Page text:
- International financial law — Debts — Exchange controls — Sources, foundations and principles of international law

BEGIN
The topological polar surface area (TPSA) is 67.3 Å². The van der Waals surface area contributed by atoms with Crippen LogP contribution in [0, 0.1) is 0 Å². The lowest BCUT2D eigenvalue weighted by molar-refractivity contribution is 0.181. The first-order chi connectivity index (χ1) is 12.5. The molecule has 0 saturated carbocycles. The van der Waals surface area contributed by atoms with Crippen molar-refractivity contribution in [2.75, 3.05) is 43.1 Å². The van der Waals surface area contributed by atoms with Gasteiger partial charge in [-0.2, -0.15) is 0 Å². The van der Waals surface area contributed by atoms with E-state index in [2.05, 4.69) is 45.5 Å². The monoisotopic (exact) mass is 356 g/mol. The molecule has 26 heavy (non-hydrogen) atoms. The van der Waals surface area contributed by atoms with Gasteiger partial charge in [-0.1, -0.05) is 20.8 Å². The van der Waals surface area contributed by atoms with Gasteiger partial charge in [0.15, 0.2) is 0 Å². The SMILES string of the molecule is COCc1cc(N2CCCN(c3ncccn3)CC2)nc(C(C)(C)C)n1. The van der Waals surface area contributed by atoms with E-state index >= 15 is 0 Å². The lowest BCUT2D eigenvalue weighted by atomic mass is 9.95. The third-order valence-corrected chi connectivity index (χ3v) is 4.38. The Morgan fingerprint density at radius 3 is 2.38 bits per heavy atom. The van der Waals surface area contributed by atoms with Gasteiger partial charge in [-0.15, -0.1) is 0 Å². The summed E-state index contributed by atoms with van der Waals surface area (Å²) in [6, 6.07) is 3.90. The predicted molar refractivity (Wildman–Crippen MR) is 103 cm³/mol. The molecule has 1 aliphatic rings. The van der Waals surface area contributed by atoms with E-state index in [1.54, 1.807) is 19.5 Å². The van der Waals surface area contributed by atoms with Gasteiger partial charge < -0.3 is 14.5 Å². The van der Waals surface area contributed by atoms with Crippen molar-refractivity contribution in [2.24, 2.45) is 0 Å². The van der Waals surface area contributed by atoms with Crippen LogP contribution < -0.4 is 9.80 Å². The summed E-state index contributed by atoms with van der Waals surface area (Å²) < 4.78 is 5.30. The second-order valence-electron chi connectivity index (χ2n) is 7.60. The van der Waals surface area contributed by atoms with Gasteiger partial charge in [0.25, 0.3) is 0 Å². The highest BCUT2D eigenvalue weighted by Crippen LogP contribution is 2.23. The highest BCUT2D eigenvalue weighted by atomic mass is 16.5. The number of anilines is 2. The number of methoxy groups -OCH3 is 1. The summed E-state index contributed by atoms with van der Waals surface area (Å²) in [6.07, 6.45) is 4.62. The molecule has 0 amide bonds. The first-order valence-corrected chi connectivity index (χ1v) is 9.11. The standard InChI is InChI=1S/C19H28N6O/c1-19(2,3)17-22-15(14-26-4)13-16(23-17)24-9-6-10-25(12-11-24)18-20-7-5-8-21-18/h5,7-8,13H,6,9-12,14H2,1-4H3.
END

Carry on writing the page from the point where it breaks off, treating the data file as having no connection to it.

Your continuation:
This chapter explores the evolution of negotiable instruments as a cross-border migration of ideas, challenges of innovation and progress, and sophistication of legal doctrines, principles, and concepts. There are common themes to the evolution of the various negotiable instruments in different eras in diverse places. They point to a common denominator in issues and solutions, rather than to the existence of ‘foreign’ or ‘imported’ legal principles and concepts into each legal system to shape the law of these instruments. First, needs of commerce and available technology, rather than interests of rulers and states, have continuously shaped this evolution in each era and locality and under each legal system. Second, each of the three instruments—the bill, cheque, and note—evolved on its own, within its own domestic legal system. There has not been a universal ‘law merchant’ under which governing principles evolved and moved from one system to another. Third, autonomy of parties has been an underlying factor in each legal system in facilitating the development of obligations under each instrument and the law applicable. General principles of contract and property have been the building materials in the construction of this law. Fourth, in the development of the instruments and the law governing them, the emergence of ‘negotiability’, and its evolution into a unifying factor in a body of law governing them, is quite late.
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